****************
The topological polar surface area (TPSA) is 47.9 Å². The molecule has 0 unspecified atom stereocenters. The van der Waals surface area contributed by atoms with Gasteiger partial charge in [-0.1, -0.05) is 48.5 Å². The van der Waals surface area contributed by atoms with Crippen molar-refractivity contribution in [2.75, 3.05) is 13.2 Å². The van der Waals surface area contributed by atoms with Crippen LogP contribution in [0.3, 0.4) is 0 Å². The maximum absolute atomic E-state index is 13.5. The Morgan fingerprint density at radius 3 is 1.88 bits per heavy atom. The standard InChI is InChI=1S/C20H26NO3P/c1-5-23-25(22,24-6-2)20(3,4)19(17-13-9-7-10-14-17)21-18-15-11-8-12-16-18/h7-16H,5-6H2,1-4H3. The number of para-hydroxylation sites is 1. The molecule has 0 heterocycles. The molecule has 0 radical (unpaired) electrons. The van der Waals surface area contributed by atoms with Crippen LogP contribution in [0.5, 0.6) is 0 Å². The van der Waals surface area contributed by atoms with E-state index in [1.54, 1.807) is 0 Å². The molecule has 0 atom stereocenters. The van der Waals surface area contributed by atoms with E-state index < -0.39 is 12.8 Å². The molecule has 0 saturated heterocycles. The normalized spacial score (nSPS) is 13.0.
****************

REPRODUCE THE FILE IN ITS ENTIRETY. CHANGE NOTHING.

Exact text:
The topological polar surface area (TPSA) is 47.9 Å². The molecule has 0 unspecified atom stereocenters. The van der Waals surface area contributed by atoms with Gasteiger partial charge in [-0.1, -0.05) is 48.5 Å². The van der Waals surface area contributed by atoms with Crippen molar-refractivity contribution in [2.75, 3.05) is 13.2 Å². The van der Waals surface area contributed by atoms with Crippen LogP contribution in [0.3, 0.4) is 0 Å². The maximum absolute atomic E-state index is 13.5. The Morgan fingerprint density at radius 3 is 1.88 bits per heavy atom. The standard InChI is InChI=1S/C20H26NO3P/c1-5-23-25(22,24-6-2)20(3,4)19(17-13-9-7-10-14-17)21-18-15-11-8-12-16-18/h7-16H,5-6H2,1-4H3. The number of para-hydroxylation sites is 1. The molecule has 0 heterocycles. The molecule has 0 radical (unpaired) electrons. The van der Waals surface area contributed by atoms with Crippen LogP contribution in [0.5, 0.6) is 0 Å². The van der Waals surface area contributed by atoms with E-state index in [1.54, 1.807) is 0 Å². The molecule has 0 atom stereocenters. The van der Waals surface area contributed by atoms with E-state index < -0.39 is 12.8 Å². The molecule has 0 saturated heterocycles. The normalized spacial score (nSPS) is 13.0.